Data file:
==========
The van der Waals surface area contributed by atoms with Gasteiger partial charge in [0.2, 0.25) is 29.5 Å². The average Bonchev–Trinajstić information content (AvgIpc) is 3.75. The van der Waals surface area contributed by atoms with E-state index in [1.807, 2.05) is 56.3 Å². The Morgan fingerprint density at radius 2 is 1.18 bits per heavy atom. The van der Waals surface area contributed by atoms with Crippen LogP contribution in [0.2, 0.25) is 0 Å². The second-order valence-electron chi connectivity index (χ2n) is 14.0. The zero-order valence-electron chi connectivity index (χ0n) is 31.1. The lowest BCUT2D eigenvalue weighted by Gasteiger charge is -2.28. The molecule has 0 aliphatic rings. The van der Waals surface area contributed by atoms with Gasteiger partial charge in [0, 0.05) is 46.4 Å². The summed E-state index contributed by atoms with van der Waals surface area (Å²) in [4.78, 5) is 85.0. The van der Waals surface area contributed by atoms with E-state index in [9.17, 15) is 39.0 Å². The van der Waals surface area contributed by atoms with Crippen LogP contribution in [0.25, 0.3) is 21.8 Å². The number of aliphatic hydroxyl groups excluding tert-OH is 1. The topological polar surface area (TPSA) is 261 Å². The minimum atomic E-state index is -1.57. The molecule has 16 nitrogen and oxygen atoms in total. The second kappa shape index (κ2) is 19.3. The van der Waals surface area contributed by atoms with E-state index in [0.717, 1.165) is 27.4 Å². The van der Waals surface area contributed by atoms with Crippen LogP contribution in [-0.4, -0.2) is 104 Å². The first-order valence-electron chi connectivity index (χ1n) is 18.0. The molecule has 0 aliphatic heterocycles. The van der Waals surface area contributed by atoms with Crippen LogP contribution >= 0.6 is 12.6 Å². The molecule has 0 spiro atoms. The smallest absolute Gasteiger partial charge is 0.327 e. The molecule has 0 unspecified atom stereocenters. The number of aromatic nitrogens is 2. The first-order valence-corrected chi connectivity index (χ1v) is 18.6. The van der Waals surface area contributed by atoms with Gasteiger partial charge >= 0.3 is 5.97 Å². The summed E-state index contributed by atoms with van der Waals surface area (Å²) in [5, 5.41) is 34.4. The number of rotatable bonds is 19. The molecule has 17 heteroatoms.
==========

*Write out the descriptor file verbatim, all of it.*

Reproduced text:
The van der Waals surface area contributed by atoms with Gasteiger partial charge in [0.2, 0.25) is 29.5 Å². The average Bonchev–Trinajstić information content (AvgIpc) is 3.75. The van der Waals surface area contributed by atoms with E-state index in [1.807, 2.05) is 56.3 Å². The Morgan fingerprint density at radius 2 is 1.18 bits per heavy atom. The van der Waals surface area contributed by atoms with Crippen LogP contribution in [0.2, 0.25) is 0 Å². The second-order valence-electron chi connectivity index (χ2n) is 14.0. The zero-order valence-electron chi connectivity index (χ0n) is 31.1. The lowest BCUT2D eigenvalue weighted by Gasteiger charge is -2.28. The molecule has 0 aliphatic rings. The van der Waals surface area contributed by atoms with Gasteiger partial charge in [0, 0.05) is 46.4 Å². The summed E-state index contributed by atoms with van der Waals surface area (Å²) in [4.78, 5) is 85.0. The van der Waals surface area contributed by atoms with E-state index in [9.17, 15) is 39.0 Å². The van der Waals surface area contributed by atoms with Crippen LogP contribution in [0.25, 0.3) is 21.8 Å². The number of aliphatic hydroxyl groups excluding tert-OH is 1. The topological polar surface area (TPSA) is 261 Å². The minimum atomic E-state index is -1.57. The molecule has 16 nitrogen and oxygen atoms in total. The second kappa shape index (κ2) is 19.3. The van der Waals surface area contributed by atoms with E-state index in [0.717, 1.165) is 27.4 Å². The van der Waals surface area contributed by atoms with Crippen LogP contribution in [-0.4, -0.2) is 104 Å². The first-order valence-electron chi connectivity index (χ1n) is 18.0. The molecule has 0 aliphatic heterocycles. The van der Waals surface area contributed by atoms with Crippen LogP contribution >= 0.6 is 12.6 Å². The molecule has 0 spiro atoms. The smallest absolute Gasteiger partial charge is 0.327 e. The molecule has 0 unspecified atom stereocenters. The number of aromatic nitrogens is 2. The first-order valence-corrected chi connectivity index (χ1v) is 18.6. The van der Waals surface area contributed by atoms with Gasteiger partial charge >= 0.3 is 5.97 Å². The summed E-state index contributed by atoms with van der Waals surface area (Å²) in [5, 5.41) is 34.4. The number of rotatable bonds is 19. The molecule has 17 heteroatoms.